How Local Villages are Saving Tigers and Leopards in Northeast China

By 30th May 2024Blog, WCS China
  • In Northeast China’s dense forests, a critical project is underway to protect the Amur tiger and leopard, which face significant threats from poaching in the Hunchun Nature Reserve and Northeast China Tiger and Leopard National Park.
  • The Wildlife Conservation Society (WCS) collaborates with local authorities to engage communities in conservation. Community patrol teams have conducted 255 patrols, removing 173 snares, and documenting wildlife, including sightings of Amur tigers and leopards.
  • WCS and local partners have educated around 200 community members on wildlife coexistence. Surveys indicate that community-based efforts have successfully enhanced knowledge and attitudes towards conservation.


In the dense forests of Northeast China, a critical project is underway to safeguard two of the world’s most magnificent big cats – the Amur tiger and the Amur leopard. These species, residing in the Hunchun Nature Reserve (HNR) and the Northeast China Tiger and Leopard National Park (NCTLNP), are at the heart of a groundbreaking initiative led by the Wildlife Conservation Society (WCS).

The Challenge: Poaching Threats

The project area, spanning about 5,000 square kilometres, is home to an estimated 54 Amur tigers and 34 leopards. However, these majestic creatures face a grave threat from poaching, with snares posing a significant danger to their survival.

Community Power: The Key to Conservation

Recognizing that local communities play a pivotal role in wildlife conservation, WCS has partnered with the NCTLNP administration and the Hunchun Municipal Forestry Bureau (HMFB) to foster community involvement. This collaboration has led to the formation of community patrol teams across seven villages, tasked with the critical job of monitoring and protecting the forests from illegal activities.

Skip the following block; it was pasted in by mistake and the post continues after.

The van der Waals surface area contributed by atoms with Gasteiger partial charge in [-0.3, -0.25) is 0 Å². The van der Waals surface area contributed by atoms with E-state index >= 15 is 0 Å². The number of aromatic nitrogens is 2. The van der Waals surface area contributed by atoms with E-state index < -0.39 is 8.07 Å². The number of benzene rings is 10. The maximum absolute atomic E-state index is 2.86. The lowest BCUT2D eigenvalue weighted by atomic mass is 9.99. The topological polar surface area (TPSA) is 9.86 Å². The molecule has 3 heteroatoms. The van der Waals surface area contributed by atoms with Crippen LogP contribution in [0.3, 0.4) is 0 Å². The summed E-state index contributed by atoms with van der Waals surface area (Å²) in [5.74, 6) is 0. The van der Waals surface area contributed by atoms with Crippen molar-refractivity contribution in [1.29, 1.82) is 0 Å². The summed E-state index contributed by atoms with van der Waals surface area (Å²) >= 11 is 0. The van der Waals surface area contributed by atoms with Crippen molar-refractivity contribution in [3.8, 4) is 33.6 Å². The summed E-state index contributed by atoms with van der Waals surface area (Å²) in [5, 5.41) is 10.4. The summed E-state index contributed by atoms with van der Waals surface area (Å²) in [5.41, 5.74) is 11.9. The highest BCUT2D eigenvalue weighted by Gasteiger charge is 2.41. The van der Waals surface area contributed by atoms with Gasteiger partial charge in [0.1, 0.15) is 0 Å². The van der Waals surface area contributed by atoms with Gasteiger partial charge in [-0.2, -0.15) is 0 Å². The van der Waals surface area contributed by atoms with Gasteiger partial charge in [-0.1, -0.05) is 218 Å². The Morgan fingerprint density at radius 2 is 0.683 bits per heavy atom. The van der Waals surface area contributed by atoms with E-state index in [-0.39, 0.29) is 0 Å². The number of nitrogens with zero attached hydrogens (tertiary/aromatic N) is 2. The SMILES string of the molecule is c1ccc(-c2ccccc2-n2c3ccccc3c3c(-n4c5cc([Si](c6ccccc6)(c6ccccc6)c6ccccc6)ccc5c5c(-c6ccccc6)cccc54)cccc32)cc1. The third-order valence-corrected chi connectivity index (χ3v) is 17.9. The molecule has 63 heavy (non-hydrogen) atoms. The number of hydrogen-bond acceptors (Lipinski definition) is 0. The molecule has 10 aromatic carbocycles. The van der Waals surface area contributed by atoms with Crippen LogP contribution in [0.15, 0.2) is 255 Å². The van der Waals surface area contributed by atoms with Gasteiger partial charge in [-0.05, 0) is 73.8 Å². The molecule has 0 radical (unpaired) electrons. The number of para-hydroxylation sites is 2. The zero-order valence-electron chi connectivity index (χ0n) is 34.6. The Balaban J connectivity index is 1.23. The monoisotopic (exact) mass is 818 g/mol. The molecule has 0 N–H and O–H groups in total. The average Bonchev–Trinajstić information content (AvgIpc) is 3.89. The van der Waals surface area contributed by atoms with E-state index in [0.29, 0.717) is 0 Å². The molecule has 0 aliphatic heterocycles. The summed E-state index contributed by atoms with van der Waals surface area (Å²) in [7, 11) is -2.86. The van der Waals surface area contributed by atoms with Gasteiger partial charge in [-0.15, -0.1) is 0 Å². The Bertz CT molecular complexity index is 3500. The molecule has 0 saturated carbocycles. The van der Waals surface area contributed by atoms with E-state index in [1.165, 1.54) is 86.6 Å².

Patrols in Action

In 2023, these community patrol teams undertook 255 patrols, covering an impressive 1,373 kilometres. Their vigilant efforts resulted in the removal of 173 snares, significantly reducing the threat to local wildlife. These patrols also involved documenting wildlife signs, with sightings of roe deer, wild boar, and even the elusive Amur leopards and tigers.

Educating for the Future

Beyond patrolling, WCS and HMFB have been dedicated to educating the local communities. Through five public education campaigns, about 200 community members learned about the importance of coexistence with wildlife and strategies to mitigate human-wildlife conflicts. These efforts have been instrumental in enhancing community awareness and support for conservation.

Measurable Impact

The impact of these initiatives is evident. Surveys conducted before and after the project show a significant increase in conservation awareness among community members involved in patrols. Villages with patrol teams reported higher knowledge and better attitudes towards conservation, illustrating the success of community-based approaches.

Looking Ahead

The future of Amur tigers and leopards in Northeast China looks brighter thanks to the collective efforts of WCS, HMFB, and local communities. By working together, these partners are not only protecting wildlife but also fostering a sustainable relationship between humans and nature.

This inspiring project demonstrates that with community involvement and dedicated conservation efforts, it is possible to create a safer, thriving habitat for some of the world’s most endangered species.


Stay tuned for more updates on our conservation journey and join us in celebrating the remarkable recovery of tigers and leopards in Northeast China. Your support can make a significant difference in safeguarding the future of these magnificent creatures. Donate today!


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